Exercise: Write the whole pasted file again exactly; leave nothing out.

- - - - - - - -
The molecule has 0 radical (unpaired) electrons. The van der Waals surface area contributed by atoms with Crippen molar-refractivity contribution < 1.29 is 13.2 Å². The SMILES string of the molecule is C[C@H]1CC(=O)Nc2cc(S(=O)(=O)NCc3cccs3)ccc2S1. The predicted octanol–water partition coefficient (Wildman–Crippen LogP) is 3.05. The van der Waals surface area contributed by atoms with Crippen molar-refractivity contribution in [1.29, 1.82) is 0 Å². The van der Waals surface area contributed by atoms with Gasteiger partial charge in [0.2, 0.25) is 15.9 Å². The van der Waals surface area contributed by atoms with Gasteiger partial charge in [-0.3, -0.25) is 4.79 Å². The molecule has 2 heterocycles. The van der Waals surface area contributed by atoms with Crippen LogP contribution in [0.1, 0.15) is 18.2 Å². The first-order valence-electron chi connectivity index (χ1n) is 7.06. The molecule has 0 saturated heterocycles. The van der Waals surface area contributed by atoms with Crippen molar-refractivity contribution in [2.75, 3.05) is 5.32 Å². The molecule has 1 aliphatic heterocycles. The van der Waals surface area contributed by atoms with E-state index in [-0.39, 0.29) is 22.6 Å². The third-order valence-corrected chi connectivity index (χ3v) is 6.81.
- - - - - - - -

The molecule has 0 radical (unpaired) electrons. The van der Waals surface area contributed by atoms with Crippen molar-refractivity contribution < 1.29 is 13.2 Å². The SMILES string of the molecule is C[C@H]1CC(=O)Nc2cc(S(=O)(=O)NCc3cccs3)ccc2S1. The predicted octanol–water partition coefficient (Wildman–Crippen LogP) is 3.05. The van der Waals surface area contributed by atoms with Crippen molar-refractivity contribution in [1.29, 1.82) is 0 Å². The van der Waals surface area contributed by atoms with Gasteiger partial charge in [0.2, 0.25) is 15.9 Å². The van der Waals surface area contributed by atoms with Gasteiger partial charge in [-0.3, -0.25) is 4.79 Å². The molecule has 2 heterocycles. The van der Waals surface area contributed by atoms with Crippen LogP contribution in [0.1, 0.15) is 18.2 Å². The first-order valence-electron chi connectivity index (χ1n) is 7.06. The molecule has 0 saturated heterocycles. The van der Waals surface area contributed by atoms with Crippen molar-refractivity contribution in [2.75, 3.05) is 5.32 Å². The molecule has 1 aliphatic heterocycles. The van der Waals surface area contributed by atoms with E-state index in [-0.39, 0.29) is 22.6 Å². The third-order valence-corrected chi connectivity index (χ3v) is 6.81.